Everybody thinks they have the answer on how to face adversity. Some say you should stop doing what you are doing and take some time off, some others say that you should be tough and fight through it. Those are the most popular responses to adversity, in my experience. For years, they were the only two options I thought were available when faced with adversity. This article will explore a better method of dealing with adversity that I’ve been tinkering with in the last five or so years.
First of all, it is important to determine what adversity is and what it is not. Real adversity is NOT:
-Consequences of decisions/actions (if you know about better ones)
-Your reactions to an unfortunate event (or a whole bunch of them)
These are direct causes of adversity in that you were the cause of the adversity. Yes, these things are not favorable, but they are all controllable and generally, you are the one who caused the adversity. To solve the above three things, the only real things you need to do are to be self aware of what you are doing/how you are feeling, get the fundamentals down if necessary, develop some discipline, and triple your commitment.
It is true that stuff like floundering through college and running up massive debt, getting framed for stalking because you creeped out a girl, and losing money in blackjack are all stupid decisions that lead to adversity. But If you use the info that bad decisions give you properly, you can create less adversity in the future. People generally do not do this, and instead tend to blame outside forces or themselves for their adversity when really no blaming should even take place. The only thing that bad decisions do is give you a chance to learn. If you do not view bad decisions this way, then you are tragically wasting your time and energy. Blame no one when you are faced with this kind of adversity, either yourself or others; just be objective and learn from it.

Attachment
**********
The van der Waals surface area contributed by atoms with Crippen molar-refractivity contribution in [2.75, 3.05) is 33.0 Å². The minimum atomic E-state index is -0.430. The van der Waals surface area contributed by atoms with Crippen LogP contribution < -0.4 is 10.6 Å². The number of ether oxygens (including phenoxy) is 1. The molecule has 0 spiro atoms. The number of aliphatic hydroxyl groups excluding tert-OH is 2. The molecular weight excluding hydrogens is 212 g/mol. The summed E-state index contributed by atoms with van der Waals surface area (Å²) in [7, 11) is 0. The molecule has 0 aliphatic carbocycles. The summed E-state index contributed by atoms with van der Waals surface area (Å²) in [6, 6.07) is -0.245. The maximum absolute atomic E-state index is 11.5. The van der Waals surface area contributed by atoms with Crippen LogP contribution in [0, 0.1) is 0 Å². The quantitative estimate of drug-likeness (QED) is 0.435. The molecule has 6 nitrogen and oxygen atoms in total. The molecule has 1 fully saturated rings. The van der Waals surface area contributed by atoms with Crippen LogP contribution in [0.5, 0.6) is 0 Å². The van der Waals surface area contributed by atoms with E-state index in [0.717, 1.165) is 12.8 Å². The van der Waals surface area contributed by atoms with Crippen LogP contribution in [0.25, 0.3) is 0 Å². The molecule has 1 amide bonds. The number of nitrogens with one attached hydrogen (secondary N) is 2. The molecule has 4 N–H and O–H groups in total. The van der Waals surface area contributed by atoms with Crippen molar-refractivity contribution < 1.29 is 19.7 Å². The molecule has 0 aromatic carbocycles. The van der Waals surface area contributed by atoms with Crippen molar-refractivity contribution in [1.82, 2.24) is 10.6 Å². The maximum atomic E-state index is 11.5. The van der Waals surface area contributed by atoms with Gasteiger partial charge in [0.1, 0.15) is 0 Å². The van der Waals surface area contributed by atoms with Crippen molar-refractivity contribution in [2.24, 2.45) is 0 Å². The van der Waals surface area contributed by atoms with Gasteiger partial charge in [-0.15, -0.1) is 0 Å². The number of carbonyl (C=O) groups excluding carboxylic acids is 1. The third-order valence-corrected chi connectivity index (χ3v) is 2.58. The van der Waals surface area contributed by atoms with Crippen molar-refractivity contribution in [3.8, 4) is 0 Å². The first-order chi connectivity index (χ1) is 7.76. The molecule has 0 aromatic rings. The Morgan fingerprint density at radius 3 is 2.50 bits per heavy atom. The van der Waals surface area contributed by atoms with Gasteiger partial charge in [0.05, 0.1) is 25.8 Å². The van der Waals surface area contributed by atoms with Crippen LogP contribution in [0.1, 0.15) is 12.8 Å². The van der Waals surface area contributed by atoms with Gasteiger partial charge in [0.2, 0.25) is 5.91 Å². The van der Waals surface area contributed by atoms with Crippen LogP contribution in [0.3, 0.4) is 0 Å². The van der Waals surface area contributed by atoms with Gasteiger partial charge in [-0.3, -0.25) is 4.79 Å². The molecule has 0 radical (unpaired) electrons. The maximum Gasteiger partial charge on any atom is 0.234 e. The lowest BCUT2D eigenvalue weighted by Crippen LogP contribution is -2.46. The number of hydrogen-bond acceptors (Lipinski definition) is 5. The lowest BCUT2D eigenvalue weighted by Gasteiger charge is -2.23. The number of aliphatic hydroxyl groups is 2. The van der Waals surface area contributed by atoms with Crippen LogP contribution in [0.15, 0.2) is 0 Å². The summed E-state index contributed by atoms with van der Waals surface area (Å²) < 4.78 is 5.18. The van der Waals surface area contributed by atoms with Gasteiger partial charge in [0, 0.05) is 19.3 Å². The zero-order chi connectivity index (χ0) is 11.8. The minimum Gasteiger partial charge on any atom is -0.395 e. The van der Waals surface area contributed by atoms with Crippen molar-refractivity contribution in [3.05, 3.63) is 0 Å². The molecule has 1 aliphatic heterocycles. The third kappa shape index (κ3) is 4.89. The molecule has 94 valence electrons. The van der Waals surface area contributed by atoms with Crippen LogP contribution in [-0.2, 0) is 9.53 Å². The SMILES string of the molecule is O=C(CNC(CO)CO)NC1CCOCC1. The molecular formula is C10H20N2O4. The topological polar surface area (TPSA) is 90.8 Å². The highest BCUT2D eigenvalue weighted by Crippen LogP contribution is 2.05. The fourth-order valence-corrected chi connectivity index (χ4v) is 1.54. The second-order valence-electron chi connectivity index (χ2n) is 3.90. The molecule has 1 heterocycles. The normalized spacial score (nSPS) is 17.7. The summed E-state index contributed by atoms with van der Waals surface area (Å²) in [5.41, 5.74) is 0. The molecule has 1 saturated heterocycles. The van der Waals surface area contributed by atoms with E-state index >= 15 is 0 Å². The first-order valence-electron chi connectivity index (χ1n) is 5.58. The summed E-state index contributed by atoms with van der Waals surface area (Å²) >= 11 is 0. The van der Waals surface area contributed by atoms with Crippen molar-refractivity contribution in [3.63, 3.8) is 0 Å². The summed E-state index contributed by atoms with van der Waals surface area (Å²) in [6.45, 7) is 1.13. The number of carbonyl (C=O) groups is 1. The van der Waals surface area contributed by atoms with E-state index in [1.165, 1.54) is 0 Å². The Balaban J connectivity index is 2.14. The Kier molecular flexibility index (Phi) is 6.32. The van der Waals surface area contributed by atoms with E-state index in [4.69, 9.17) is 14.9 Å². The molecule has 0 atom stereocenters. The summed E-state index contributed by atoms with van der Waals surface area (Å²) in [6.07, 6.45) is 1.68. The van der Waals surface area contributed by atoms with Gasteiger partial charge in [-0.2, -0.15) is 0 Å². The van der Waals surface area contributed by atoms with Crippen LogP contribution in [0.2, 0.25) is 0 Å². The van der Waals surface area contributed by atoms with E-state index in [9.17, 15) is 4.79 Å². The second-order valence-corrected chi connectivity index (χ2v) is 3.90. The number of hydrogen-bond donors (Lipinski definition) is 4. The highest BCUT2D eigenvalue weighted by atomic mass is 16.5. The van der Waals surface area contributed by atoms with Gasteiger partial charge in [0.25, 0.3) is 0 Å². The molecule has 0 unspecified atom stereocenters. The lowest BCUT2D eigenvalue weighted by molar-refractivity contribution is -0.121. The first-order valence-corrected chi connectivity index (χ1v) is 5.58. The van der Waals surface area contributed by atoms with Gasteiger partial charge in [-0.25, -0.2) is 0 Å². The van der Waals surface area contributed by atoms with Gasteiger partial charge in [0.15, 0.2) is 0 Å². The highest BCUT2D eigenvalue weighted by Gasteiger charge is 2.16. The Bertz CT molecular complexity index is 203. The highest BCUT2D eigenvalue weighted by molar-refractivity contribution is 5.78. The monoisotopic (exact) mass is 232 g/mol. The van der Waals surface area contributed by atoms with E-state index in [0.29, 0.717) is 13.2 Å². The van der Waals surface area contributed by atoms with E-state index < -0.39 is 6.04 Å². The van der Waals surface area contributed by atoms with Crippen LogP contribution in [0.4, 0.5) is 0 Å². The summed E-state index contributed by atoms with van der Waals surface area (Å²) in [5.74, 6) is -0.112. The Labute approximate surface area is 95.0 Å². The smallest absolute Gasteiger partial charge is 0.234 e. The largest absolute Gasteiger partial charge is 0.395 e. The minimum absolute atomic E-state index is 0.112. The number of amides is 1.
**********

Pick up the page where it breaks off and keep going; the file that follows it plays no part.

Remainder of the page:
The questions you should ask when you are facing indirect adversity are: Do I truly know the fundamentals involving this? What did I do to cause this? What can I do to avoid it next time?
Then use positive language (telling yourself what to do) instead of negative language (telling yourself what not to do) to correct the behavior and create less adversity in the future. Positive language is much more effective in the long term than negative language when correcting something.
Other than consequences of mistakes or bad decisions, adversity is when something beyond your control places pressure on you, which creates unfavorable situations. The key words here are beyond your control, or at least something that you have very little control over. This means that if something is indirectly adverse to you, you did not cause the adversity. For some, this is extremely hard to accept; which is normal, as self accountability is generally not taught traditionally. To me, true adversity is the following:
-Bad Weather/other “Acts of God” like power outages and stuff
-Health conditions/injuries/disabilities you were born with
-Losing someone close to you
-Roads being blocked
-Bad decisions you made (if you didn’t know about better ones)
-Rules (yes, you can generally vote on rules but you don’t have any significant influence on them)